In fact, almost all adolescent (16-19-year-old) girls and more than 80% of adolescent boys adopted HIV self-testing within a year of introduction in a community of Malawi. [5] Realizing the unprecedented results of HIV self-testing, it has been anticipated that it can assist nations in successfully reaching the United Nations' target of making 90% of people aware about their HIV-positive status. [4],[5] Acknowledging the scope of HIV self-testing in improving the uptake of HIV testing services, different nations, including Australia, South Africa, China, the United Kingdom, and the United States of America have implemented it for various key population groups in their setup. [5],[10],[11],[12]

However, concerns about its misuse, self-harm, the absence of clear and comprehensive policies, and no global access to antiretroviral therapy (if found positive) have emerged as well. [10],[11],[12] Anyways, the initiative of HIV self-testing alone will not suffice and should be assisted by interventions such as the strengthening of the public health system, formulation of a comprehensive policy for self-testing, organizing community awareness campaigns to emphasize about the benefits of HIV self-testing, facilitating prompt access to appropriate prevention, treatment and care services, implementing peer or social network-based interventions to improve their uptake, and strengthening of the monitoring system to maintain the quality and supply of self-testing kits. [4],[5],[11],[12]

To conclude, HIV self-testing possesses an enormous potential in improving access of the general population, including adolescents, for ensuring early diagnosis of the disease. However, it is just the first step, and if we actually desire to improve the health standards of HIV-positive people, it should be ably supported with care, support, and treatment services.

Financial support and sponsorship

Nil.

Conflicts of interest

There are no conflicts of interest.

 
   References Top

1.
World Health Organization. Adolescents: Health Risks and Solutions - Fact Sheet No. 345; 2014. Available from: . [Last accessed on 2015 Jul 19].  Back to cited text no. 1
    
2.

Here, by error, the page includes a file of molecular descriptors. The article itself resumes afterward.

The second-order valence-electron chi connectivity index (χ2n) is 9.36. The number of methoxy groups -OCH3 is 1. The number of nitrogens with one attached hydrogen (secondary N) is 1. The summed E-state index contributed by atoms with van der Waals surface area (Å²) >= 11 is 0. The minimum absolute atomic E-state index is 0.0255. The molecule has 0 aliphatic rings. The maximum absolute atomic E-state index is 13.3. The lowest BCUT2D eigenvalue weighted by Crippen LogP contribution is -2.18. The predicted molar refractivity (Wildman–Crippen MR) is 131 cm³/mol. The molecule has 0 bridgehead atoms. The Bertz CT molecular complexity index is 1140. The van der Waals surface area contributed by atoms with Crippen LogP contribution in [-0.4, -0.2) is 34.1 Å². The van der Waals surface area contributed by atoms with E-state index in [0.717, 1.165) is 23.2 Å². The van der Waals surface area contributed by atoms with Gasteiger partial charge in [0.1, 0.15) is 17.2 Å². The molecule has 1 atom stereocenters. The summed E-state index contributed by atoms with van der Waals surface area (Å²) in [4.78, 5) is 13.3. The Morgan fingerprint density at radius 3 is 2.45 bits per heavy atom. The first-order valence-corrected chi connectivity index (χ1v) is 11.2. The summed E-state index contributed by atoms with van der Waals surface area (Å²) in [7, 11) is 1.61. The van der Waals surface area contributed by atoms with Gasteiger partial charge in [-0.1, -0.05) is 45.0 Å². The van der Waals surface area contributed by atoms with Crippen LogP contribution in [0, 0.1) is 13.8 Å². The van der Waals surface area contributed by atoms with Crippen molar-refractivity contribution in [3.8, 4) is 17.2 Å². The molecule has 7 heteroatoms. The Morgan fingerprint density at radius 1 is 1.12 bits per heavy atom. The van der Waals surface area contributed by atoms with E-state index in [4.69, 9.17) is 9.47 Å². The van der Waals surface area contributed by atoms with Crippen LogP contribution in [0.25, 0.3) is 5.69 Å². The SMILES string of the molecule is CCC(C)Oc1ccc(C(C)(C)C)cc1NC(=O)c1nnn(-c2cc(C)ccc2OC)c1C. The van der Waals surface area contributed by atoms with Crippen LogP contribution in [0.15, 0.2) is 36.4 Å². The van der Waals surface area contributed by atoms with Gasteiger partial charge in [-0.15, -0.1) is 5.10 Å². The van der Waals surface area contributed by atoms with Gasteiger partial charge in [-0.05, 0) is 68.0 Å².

World Health Organization. WHO Calls for Stronger Focus on Adolescent Health. 2014. Available from: . [Last accessed on 2015 Jul 19].  Back to cited text no. 2
    
3.
World Health Organization. HIV/AIDS - Fact Sheet No. 360; 2015. Available from: . [Last accessed on 2015 Jul 19].  Back to cited text no. 3
    
4.
World Health Organization. Self-Testing Helps Combat HIV in Adolescents; 2015. Available from: . [Last accessed on 2015 Jul 22].  Back to cited text no. 4
    
5.
World Health Organization. Consolidated Guidelines on HIV Testing Services. Geneva: WHO Press; 2015. p. 1-13.  Back to cited text no. 5
    
6.
Mill JE, Jackson RC, Worthington CA, Archibald CP, Wong T, Myers T, et al. HIV testing and care in Canadian Aboriginal youth: A community based mixed methods study. BMC Infect Dis 2008;8:132.   Back to cited text no. 6
    
7.
Tanner AE, Philbin MM, Ott MA, Duval A, Ellen J, Kapogiannis B, et al. Linking HIV+ adolescents into care: The effects of relationships between local health departments and adolescent medicine clinics. J HIV AIDS Soc Serv 2013;12.  Back to cited text no. 7
    
8.
Petersen I, Bhana A, Myeza N, Alicea S, John S, Holst H, et al. Psychosocial challenges and protective influences for socio-emotional coping of HIV+ adolescents in South Africa: A qualitative investigation. AIDS Care 2010;22:970-8.  Back to cited text no. 8
    
9.
Johnson LF, Rehle TM, Jooste S, Bekker LG. Rates of HIV testing and diagnosis in South Africa: Successes and challenges. AIDS 2015;29:1401-9.  Back to cited text no. 9
    
10.
Kinney S, Lea CS, Kearney G, Kinsey A, Amaya C. Predictors for using a HIV self-test among migrant and seasonal farmworkers in North Carolina. Int J Environ Res Public Health 2015;12:8348-58.   Back to cited text no. 10
    
11.
Makusha T, Knight L, Taegtmeyer M, Tulloch O, Davids A, Lim J, et al. HIV self-testing could "revolutionize testing in South Africa, but it has got to be done properly": Perceptions of key stakeholders. PLoS One 2015;10:e0122783.  Back to cited text no. 11
    
12.
Yan H, Yang H, Raymond HF, Li J, Shi LE, Huan X, et al. Experiences and correlates of HIV self-testing among men who have sex with men in Jiangsu province, China. AIDS Behav 2015;19:485-91.  Back to cited text no. 12
    

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Correspondence Address:
Saurabh R Shrivastava
3rd Floor, Department of Community Medicine, Shri Sathya Sai Medical College and Research Institute, Ammapettai Village, Thiruporur - Guduvanchery Main Road, Sembakkam Post, Kancheepuram - 603 108, Tamil Nadu
India
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Source of Support: None, Conflict of Interest: None


DOI: 10.4103/1755-6783.177385